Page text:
Woes of the would-be Saudi king amid crisis

There are indications that MBS does not feel confident enough to step into the shoes of his father, King Salman, once the latter abdicates his responsibilities in the near future

The House of Saud, which runs the government in Saudi Arabia, is faced with a major crisis. No one knows what will happen to it in the near future when the present monarch, King Salman bin Abdul Aziz, father of Crown Prince Mohammed bin Salman or MBS, retires. The king must have obviously felt that the kingdom would be safe in the hands of MBS when he appointed in June 2017 his eldest son in a position to succeed him. But there are indications that MBS does not feel confident enough to step into the shoes of his father once the latter abdicates his responsibilities in the near future.

Eighty-four-year-old King Salman is unlikely to continue to guide the destiny of the kingdom for a few more years because of his failing health. In 2017, he was reported to be suffering from pre-dementia which might have advanced by now.

Viewed against this backdrop, the recent action by MBS against three members of the royal family on suspicion of these people being involved in a plot to overthrow him from the position he has acquired to be the unquestioned heir apparent to the king is quite understandable. MBS sensed serious trouble from Prince Ahmed bin Abdul Aziz, his uncle and brother of King Salman, former Crown Prince Mohammed bin Nayef (who had been under house arrest since 2017, when he got replaced as the Crown Prince) and his younger brother Prince Nawaf bin Nayef and recently detained them along with a number of high-ranking officials.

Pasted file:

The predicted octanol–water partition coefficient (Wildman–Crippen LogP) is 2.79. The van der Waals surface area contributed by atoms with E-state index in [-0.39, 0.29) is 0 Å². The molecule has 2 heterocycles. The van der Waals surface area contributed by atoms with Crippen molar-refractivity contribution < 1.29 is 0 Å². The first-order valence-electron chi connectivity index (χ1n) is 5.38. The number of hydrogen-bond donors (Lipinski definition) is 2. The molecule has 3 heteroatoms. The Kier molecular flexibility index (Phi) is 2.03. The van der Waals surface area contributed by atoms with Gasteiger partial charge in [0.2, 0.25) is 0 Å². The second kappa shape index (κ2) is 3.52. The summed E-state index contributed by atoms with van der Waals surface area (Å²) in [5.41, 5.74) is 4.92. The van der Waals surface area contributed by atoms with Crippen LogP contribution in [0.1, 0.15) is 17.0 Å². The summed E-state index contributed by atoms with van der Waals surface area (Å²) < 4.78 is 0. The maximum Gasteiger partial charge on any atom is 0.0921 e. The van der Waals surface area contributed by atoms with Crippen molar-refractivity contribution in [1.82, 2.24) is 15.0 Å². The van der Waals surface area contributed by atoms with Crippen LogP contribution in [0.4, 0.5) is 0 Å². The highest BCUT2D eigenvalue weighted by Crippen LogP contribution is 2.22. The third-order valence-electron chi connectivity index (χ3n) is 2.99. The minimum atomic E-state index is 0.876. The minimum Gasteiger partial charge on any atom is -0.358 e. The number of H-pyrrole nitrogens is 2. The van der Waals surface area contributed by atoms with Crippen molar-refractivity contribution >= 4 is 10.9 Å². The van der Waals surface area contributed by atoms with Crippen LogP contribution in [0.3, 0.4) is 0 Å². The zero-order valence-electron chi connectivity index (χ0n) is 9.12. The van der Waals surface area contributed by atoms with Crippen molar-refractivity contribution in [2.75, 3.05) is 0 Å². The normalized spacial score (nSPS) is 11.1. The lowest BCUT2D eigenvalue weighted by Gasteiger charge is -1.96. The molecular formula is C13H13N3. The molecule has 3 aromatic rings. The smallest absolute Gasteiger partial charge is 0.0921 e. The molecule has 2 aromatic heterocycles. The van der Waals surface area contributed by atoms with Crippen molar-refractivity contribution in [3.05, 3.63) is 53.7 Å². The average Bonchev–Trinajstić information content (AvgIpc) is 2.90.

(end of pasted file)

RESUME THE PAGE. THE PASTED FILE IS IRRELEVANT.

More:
Whether the arrested Saudi royals were involved in an anti-MBS conspiracy to upstage him as the future king of Saudi Arabia or not, they were open critics of the style of functioning of MBS, who is conducting the affairs of his country as the de facto king. Nothing can happen on the defence, political, economic, social and religious fronts without his consent. The action against the three royals, it seems, has been aimed at silencing them at least till MBS finally takes over as the King of Saudi Arabia.

But can he now feel certain to realise his political ambitions under the prevailing circumstances? There is no straight answer to this question. Though he is already the de facto king of his country, he lacks some crucial qualifications which his predecessors, including his father, possessed. They did not lack the qualification of legitimacy, which comes with unanimity among the royals about the Crown Prince taking over as the King.

MBS would not have been sure of getting the “bay’ah”, the oath of allegiance, from the senior princes represented in the 33-member committee that was established for the purpose in 2008 by King Abdullah. Though the “bay’ah” cannot stop his ascension to the throne, it can definitely shake the confidence of the person concerned because of the missing stamp of legitimacy of the royals.

There are two other major parameters on which MBS will have to come clean. He does not have a strong credentials as a ruler who has been working hard to ensure that all the citizens of the kingdom are satisfactorily benefited by the distribution of Saudi Arabia’s wealth. This is one of the two main pillars which have been providing the much-needed strength to the Saudi dynasty.